In addition to training displaced workers, the schools will offer two-year programs for teaching students. The project's programs will also be made available to other schools to use as a model as they implement their own programs. In addition to their collaboration with a number of community colleges, MU is working closely with the Missouri Division of Workforce Development and the Missouri Energy Workforce Consortium.
 
Healthcare Training
 
It is no secret that our healthcare sector is lacking personnel to adequately care for patients today. To alleviate the shortage of nurses and other health care professionals, the Department of Labor has issued a grant through the ARRA to the Community College of Baltimore County for this explicit purpose. The school received nearly $5 million in funding to strengthen its health care studies programs, opening the door to many more students interested in a career in the medical sector.
 
According to a report in the Catonsville Times, the college plans to use the money to support its Certified Nursing Assistant, Nurse Support Technician, Licensed Practical Nurse, Associate Degree Nurse and Respiratory Therapist programs. The funding will offer sufficient support to train more than 2,000 students over a period of three years. Baltimore County Executive Jim Smith told the Times that the new programs would be an integral part of the implementation of the recently signed healthcare bill because it would train more professionals to care for the newly insured.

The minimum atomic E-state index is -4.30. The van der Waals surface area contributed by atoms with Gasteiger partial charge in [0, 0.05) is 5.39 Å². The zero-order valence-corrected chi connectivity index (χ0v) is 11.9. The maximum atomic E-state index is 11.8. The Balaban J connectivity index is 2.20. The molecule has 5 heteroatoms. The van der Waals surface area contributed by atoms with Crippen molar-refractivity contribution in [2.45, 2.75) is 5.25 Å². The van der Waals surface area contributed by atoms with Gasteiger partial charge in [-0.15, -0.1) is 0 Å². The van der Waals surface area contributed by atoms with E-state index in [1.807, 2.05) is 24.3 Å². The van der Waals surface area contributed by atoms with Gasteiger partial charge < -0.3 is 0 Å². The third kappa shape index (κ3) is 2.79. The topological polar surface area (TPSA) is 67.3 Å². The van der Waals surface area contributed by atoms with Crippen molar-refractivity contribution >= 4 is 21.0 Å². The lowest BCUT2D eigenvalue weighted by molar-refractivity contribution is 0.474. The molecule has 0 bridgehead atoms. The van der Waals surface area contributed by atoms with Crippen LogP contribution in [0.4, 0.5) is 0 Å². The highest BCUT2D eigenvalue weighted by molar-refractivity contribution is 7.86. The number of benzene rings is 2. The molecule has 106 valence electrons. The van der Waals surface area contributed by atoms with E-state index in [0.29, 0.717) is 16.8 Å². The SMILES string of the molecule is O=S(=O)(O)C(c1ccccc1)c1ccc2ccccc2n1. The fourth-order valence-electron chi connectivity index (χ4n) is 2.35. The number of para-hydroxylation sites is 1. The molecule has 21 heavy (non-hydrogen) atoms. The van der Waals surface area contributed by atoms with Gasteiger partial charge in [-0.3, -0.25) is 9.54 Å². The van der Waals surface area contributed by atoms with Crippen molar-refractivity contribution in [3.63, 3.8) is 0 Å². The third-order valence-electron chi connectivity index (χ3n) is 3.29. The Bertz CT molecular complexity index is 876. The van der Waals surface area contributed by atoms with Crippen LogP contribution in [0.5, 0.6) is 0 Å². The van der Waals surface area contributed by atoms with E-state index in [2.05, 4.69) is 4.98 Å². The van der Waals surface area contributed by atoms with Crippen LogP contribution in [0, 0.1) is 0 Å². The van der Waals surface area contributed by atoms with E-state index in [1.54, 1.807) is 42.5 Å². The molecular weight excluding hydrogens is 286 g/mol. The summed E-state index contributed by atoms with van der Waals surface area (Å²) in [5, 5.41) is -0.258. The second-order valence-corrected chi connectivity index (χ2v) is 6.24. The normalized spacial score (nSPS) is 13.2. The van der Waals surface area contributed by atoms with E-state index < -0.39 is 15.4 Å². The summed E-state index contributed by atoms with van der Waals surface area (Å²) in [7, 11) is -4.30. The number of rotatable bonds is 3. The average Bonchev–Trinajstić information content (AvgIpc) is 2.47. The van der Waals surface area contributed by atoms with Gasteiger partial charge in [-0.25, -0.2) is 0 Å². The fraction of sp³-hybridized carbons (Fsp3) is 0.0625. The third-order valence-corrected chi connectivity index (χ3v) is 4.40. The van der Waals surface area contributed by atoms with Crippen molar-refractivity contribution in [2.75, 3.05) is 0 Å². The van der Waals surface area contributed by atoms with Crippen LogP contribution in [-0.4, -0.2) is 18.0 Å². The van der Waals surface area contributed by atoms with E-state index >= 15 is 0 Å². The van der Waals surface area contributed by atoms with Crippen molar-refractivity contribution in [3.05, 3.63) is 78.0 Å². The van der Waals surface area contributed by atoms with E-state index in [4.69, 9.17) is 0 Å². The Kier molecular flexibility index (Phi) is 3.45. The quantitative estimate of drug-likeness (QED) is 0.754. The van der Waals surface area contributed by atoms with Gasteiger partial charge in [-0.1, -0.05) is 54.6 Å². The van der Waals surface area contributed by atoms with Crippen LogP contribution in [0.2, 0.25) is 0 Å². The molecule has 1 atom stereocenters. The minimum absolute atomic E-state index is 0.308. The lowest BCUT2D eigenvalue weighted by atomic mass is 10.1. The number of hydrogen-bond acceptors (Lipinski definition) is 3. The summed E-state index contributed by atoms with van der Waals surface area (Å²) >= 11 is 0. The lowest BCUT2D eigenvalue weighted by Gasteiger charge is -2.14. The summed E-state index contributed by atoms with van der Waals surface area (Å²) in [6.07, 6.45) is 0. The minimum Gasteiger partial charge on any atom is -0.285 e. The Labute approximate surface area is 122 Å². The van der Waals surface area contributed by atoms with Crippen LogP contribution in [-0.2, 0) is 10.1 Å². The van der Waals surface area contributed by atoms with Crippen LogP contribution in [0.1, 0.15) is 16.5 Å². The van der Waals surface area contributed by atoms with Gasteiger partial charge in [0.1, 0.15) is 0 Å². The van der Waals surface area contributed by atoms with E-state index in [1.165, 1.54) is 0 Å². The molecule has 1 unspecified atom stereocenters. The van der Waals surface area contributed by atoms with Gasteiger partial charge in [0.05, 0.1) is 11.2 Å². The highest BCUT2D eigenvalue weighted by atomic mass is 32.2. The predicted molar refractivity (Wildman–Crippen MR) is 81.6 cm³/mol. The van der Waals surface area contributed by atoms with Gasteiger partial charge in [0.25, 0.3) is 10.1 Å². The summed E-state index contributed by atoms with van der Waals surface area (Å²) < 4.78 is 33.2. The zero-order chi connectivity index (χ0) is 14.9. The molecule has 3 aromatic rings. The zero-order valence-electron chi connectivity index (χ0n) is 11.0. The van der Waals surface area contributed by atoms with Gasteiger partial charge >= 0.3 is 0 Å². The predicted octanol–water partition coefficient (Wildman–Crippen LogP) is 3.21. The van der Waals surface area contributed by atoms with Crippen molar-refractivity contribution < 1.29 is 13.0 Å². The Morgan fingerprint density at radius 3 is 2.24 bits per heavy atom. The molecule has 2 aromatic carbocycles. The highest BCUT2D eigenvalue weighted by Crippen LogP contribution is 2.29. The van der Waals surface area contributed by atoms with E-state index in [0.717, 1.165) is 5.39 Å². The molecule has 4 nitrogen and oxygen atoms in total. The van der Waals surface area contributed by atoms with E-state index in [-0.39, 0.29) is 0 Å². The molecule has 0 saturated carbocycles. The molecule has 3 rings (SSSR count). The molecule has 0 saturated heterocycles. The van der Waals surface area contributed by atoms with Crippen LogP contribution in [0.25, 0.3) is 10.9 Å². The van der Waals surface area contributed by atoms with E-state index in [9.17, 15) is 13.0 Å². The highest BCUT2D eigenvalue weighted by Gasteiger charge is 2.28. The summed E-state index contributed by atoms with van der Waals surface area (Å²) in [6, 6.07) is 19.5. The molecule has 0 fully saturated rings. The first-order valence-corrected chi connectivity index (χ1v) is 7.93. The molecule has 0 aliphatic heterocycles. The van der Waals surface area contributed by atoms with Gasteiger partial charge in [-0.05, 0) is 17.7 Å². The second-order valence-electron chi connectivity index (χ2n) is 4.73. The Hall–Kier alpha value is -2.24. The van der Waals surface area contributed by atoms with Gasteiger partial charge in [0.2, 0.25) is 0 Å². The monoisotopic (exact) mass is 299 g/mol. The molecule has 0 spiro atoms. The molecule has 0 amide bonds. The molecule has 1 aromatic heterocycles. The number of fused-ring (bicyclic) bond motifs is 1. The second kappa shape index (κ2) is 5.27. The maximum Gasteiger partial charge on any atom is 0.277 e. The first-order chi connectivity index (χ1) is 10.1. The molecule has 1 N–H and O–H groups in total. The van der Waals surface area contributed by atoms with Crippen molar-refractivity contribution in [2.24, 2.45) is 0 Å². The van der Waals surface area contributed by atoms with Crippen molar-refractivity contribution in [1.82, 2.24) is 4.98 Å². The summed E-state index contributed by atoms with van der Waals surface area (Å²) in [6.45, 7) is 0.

Americans may not see all the positive effects of the stimulus package right away, but community colleges are currently putting the money to good use as they train a new generation of American workers to handle the needs of our country.

Additional Resources [+]
4 Indispensable Tips for Surviving Your 1st Semester of Community College
4 Indispensable Tips for Surviving Your 1st Semester of Community College
What Will Happen When Federal Stimulus Funds End? Most Community Colleges Don't Know
What Will Happen When Federal Stimulus Funds End? Most Community Colleges Don't Know
comments powered by Disqus
Recent Articles
4 Indispensable Tips for Surviving Your 1st Semester of Community College
4 Indispensable Tips for Surviving Your 1st Semester of Community College
This summer will be wrapping up before we know of it, and your first semester at community college is rapidly approaching. Are you ready for it?
Simple Mistakes Cost Community College Students Millions
Are you receiving the full financial aid you should? The process of applying for financial aid can be both time-consuming and confusing, especially for first-time college students. Learn about common errors to avoid in order to maximize your financial aid opportunities.
Students Stuck for Four Years to Earn an Associate?s Degree
A recent report revealed that many California community college students take twice as long to get an associate’s degree as is normally required. While community college is less expensive than attending a four-year institution, students who drag out their degree programs lose much of that savings in additional tuition, fees, textbooks, and lost wages. In this article, we examine the reasons why some students take so long to graduate.

Get Your Degree!

Find schools and get information on the program that’s right for you.

Powered by Campus Explorer

College Policies

COLLEGE FUNDING

Community colleges are coping with major budget deficits, and this section covers how students are being impacted. From local fundraising efforts to federal grants, we’ll explore how community colleges are staying afloat despite funding cuts and cost increases.